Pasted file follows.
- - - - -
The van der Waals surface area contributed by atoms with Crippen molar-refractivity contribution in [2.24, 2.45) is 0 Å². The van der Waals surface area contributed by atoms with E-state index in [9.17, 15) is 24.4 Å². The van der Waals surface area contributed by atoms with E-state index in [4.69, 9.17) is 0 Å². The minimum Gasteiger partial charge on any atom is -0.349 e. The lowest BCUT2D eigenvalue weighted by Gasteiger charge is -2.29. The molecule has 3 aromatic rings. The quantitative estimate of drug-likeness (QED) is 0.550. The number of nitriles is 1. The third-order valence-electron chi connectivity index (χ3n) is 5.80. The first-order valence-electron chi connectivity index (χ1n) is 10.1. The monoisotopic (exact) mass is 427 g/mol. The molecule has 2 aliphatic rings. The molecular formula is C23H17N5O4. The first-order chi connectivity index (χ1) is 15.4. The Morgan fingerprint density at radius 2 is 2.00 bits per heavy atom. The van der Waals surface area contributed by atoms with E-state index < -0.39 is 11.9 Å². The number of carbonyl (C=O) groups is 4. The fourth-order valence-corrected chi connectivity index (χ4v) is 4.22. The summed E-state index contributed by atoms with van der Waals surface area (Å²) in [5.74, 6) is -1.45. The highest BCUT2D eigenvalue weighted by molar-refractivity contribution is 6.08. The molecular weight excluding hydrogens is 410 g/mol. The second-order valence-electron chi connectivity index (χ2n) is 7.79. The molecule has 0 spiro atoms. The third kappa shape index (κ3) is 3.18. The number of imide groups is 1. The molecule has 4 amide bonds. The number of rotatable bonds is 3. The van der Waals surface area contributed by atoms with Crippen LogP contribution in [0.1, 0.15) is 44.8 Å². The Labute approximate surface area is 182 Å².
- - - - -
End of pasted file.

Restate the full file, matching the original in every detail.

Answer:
The van der Waals surface area contributed by atoms with Crippen molar-refractivity contribution in [2.24, 2.45) is 0 Å². The van der Waals surface area contributed by atoms with E-state index in [9.17, 15) is 24.4 Å². The van der Waals surface area contributed by atoms with E-state index in [4.69, 9.17) is 0 Å². The minimum Gasteiger partial charge on any atom is -0.349 e. The lowest BCUT2D eigenvalue weighted by Gasteiger charge is -2.29. The molecule has 3 aromatic rings. The quantitative estimate of drug-likeness (QED) is 0.550. The number of nitriles is 1. The third-order valence-electron chi connectivity index (χ3n) is 5.80. The first-order valence-electron chi connectivity index (χ1n) is 10.1. The monoisotopic (exact) mass is 427 g/mol. The molecule has 2 aliphatic rings. The molecular formula is C23H17N5O4. The first-order chi connectivity index (χ1) is 15.4. The Morgan fingerprint density at radius 2 is 2.00 bits per heavy atom. The van der Waals surface area contributed by atoms with E-state index < -0.39 is 11.9 Å². The number of carbonyl (C=O) groups is 4. The fourth-order valence-corrected chi connectivity index (χ4v) is 4.22. The summed E-state index contributed by atoms with van der Waals surface area (Å²) in [5.74, 6) is -1.45. The highest BCUT2D eigenvalue weighted by molar-refractivity contribution is 6.08. The molecular weight excluding hydrogens is 410 g/mol. The second-order valence-electron chi connectivity index (χ2n) is 7.79. The molecule has 0 spiro atoms. The third kappa shape index (κ3) is 3.18. The number of imide groups is 1. The molecule has 4 amide bonds. The number of rotatable bonds is 3. The van der Waals surface area contributed by atoms with Crippen LogP contribution in [0.1, 0.15) is 44.8 Å². The Labute approximate surface area is 182 Å².